In connection with the prosecution and allowance of the United States patents, it is noteworthy that (a) the specifications (disclosures) were not changed (except as noted); (b) no acknowledgment of prior art, disclaimed in the British patents, was made; and (c) with one exception, and that late in the prosecution of the second ('568) patent, none of the art disclaimed in Eisler's British patents was cited. The significance of this is emphasized by the fact that British Examiners search only for anticipation and double claiming, questions of obviousness in view of the teaching of the prior art being left to the courts.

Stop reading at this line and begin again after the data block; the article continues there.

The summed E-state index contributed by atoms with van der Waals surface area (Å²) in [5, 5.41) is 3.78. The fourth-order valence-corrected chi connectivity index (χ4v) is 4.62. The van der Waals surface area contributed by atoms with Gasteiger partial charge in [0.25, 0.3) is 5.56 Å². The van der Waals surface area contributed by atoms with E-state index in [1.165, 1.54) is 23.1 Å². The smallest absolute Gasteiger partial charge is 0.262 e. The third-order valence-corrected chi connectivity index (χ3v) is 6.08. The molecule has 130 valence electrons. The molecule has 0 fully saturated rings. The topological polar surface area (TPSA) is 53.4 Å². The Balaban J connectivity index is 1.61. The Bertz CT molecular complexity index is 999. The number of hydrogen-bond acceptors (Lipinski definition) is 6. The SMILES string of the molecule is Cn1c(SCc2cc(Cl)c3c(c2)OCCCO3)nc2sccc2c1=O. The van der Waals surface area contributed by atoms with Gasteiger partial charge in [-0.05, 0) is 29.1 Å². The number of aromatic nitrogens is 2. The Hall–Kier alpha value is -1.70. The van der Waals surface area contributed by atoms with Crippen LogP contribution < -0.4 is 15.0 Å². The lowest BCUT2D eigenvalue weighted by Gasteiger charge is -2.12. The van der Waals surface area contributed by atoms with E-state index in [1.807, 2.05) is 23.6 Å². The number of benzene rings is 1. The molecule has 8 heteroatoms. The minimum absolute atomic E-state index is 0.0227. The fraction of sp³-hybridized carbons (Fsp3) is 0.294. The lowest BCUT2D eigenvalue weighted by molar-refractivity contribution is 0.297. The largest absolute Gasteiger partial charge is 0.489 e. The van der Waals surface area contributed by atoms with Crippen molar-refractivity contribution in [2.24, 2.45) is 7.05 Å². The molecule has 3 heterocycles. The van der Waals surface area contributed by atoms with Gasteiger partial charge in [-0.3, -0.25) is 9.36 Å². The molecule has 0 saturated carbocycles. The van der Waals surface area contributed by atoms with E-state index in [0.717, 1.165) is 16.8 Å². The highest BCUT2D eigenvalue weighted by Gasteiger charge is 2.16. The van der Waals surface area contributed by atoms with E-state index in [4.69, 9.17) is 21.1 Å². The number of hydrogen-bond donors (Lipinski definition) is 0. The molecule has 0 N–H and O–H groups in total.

The United States Patents.

The first Eisler application for a United States Patent, Serial No. 520,991, was filed February 3, 1944. Patent No. 2,441,960 (hereafter '960) issued on May 25, 1948 and is in suit. On February 27, 1948, a divisional application 11,798 was filed, out of which Patent No. 2,257,568 issued on February 26, 1952, and was subsequently reissued on June 12, 1956 as United States Reissue 24,165 ('165) in suit. Divisional Application 11,798 was further divided by Application 261,989, filed December 17, 1951, and issued on April 15, 1955 as Patent No. 2,706,697 ('697) in suit.

Patents '960 and '697 were each granted for the normal statutory term of seventeen years; 35 U.S.C. § 154. Patent '568, however, was granted for a...